THE WORD “DAILY” is about more than the Recommended Daily Allowances of nutrients to consume for good health. It is the discipline of the manna economy. “Each day the people shall go out and gather enough for that day.... Gather as much of it as each of you needs...[and] let no one leave any of it over until morning” (Exodus 16:4-19). There are so many challenges to this discipline. In a world where bigger means better, how much is enough—enough calories, enough acreage, enough choice? Does “daily” imply “local”? What is the difference between our needs and our wants? Is it possible to school our desiring? Perhaps only if we eat the food that is genuinely satisfying.
And what about security—putting enough away for a rainy day? Can we hear Jesus’ voice? “Do not worry,” he tells us, “saying, ‘What will we eat?’ or ‘What will we drink?’ or ‘What will we wear?’...your heavenly Father knows that you need all these things” (Matthew 6:31-32). “Daily” is the walk of radical trust in the everyday reliability of God’s gift—that fine, flaky substance that melts in your hand.
Lest this trust sound easy, remember the sobering parable of the farmer who, after an excellent crop, built up large barns for himself (Luke 12:16-20). Or think of the rich man who lacked only one thing—he could not “go, sell what you own, and give the money to the poor, and...then come, follow me”(Mark 10:21). Thinking on this challenge for the rich to learn the ways of a manna economy, the disciples despaired: “‘Then who can be saved?’ Jesus looked at them and said, ‘For mortals it is impossible, but not for God; for God all things are possible’” (Mark 10:26-27).
For Brueggemann, the Israelites’ instruction to “gather enough for the day” relies on God in a similar way: “No hoarding. No storing up. Where there is no scarcity, there is no warrant for hoarding. No member of the community need be threatened by what the neighbor has, no need for greed, no need for brutality, no need for violence, no need for Pharaoh’s way with bread, because Yahweh is the giver who keeps on giving, every day, sufficient for the day.” The accounts of the meals that Jesus shared with his disciples after his resurrection celebrate just such impossible possibilities. If “daily” is the discipline, then hope grounded in faith is the spiritual practice that opens the door to a future different from the present.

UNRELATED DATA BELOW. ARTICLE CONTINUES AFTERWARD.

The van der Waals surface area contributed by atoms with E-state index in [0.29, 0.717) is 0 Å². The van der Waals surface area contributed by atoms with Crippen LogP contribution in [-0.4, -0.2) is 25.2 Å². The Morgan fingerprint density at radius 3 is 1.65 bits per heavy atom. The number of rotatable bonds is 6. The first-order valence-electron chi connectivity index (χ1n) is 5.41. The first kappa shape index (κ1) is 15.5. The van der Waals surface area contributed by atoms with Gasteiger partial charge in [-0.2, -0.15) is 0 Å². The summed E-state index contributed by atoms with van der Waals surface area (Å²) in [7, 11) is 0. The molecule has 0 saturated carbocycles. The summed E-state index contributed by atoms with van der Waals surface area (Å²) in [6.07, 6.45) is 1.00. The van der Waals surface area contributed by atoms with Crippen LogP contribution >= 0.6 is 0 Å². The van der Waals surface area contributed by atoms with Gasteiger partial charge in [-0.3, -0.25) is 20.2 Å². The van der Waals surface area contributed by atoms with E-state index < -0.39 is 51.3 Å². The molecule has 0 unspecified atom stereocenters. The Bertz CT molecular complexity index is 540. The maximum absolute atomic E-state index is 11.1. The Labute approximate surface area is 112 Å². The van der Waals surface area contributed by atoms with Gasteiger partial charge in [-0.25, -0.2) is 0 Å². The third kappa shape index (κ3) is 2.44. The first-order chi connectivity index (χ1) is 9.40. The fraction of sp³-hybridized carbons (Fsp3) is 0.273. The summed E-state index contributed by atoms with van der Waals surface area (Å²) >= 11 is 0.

Who is the “us” and the “our” we pray for each day? Is it the “us” of our families, groups, congregations, tribes, nations, or religions? Or is it the “us” of the wedding banquet: “Invite everyone you find to the wedding banquet...both good and bad” (Matthew 22:9-10)? Do we extend to our neighbors an invitation to a wedding banquet or only to a food line? Jesus taught us that our hospitality to the lowliest is our hospitality to the judge of history (Matthew 25:31ff.). How wide is the sweep of God’s embrace? Does it include our enemies (Romans 12:20)? Does it include all of creation—animals, soil, forests, water, even the climate itself? We are challenged in very concrete ways to make sure that our table practices reflect the breadth and depth of God’s love for all creation.
Food is a social good. Throughout history, people have used food to express hospitality. Christ’s ministry was no exception. Yet Jesus’ table etiquette subverted all the ways in which we commonly create distinctions among food, people, or places at the table. Jesus took his faith into the company of tax collectors and sinners, of thieves and criminals, of the forsaken. He even took his faith into the silence of the dead, to invite all—anyone and everyone—to the marriage supper of the lamb.
There are no distinctions at Christ’s table: no us and them, up and down, in and out, greater and lesser. But this way of seeing, living, and eating does not come naturally. It is a pattern of relating that has to be learned. The prevalence and persistence of hunger in our world demonstrates the scale of the learning curve that we face. Clearly, too many have been excluded in all sorts of ways from the common table. It seems that each generation of the church must learn the subversive table etiquette of the banquet.
THIRTY-THOUSAND to 35,000 people will die this day of hunger and related causes, and if we add to this the illness and death caused by overeating or poor eating, it is clear that our food choices, individually and collectively, are killing us. The path of life offered by Christ is not removed from time or history. We pray that we might be fully awake, attentive, and mindful of the choices we make this day, in all the particularities of our place and calling, that “whether you eat or drink, or whatever you do, do everything for the glory of God” (1 Corinthians 10:31).
Our food choices matter. Indeed, they are the difference between life and death, just as in the original garden. As Jesus encouraged his disciples at his last supper with them: “If you know these things, you are blessed if you do them” (John 13:17). And so each day we pray: Lord, give us—all of us, this very day—our daily bread, the bread that is you, the bread that in our lives can become nourishment for all!
Cathy C. Campbell was rector of St. Matthew’s Anglican Church in Winnipeg, Canada, and author of Stations of the Banquet: Faith Foundations for Food Justice when this article appeared.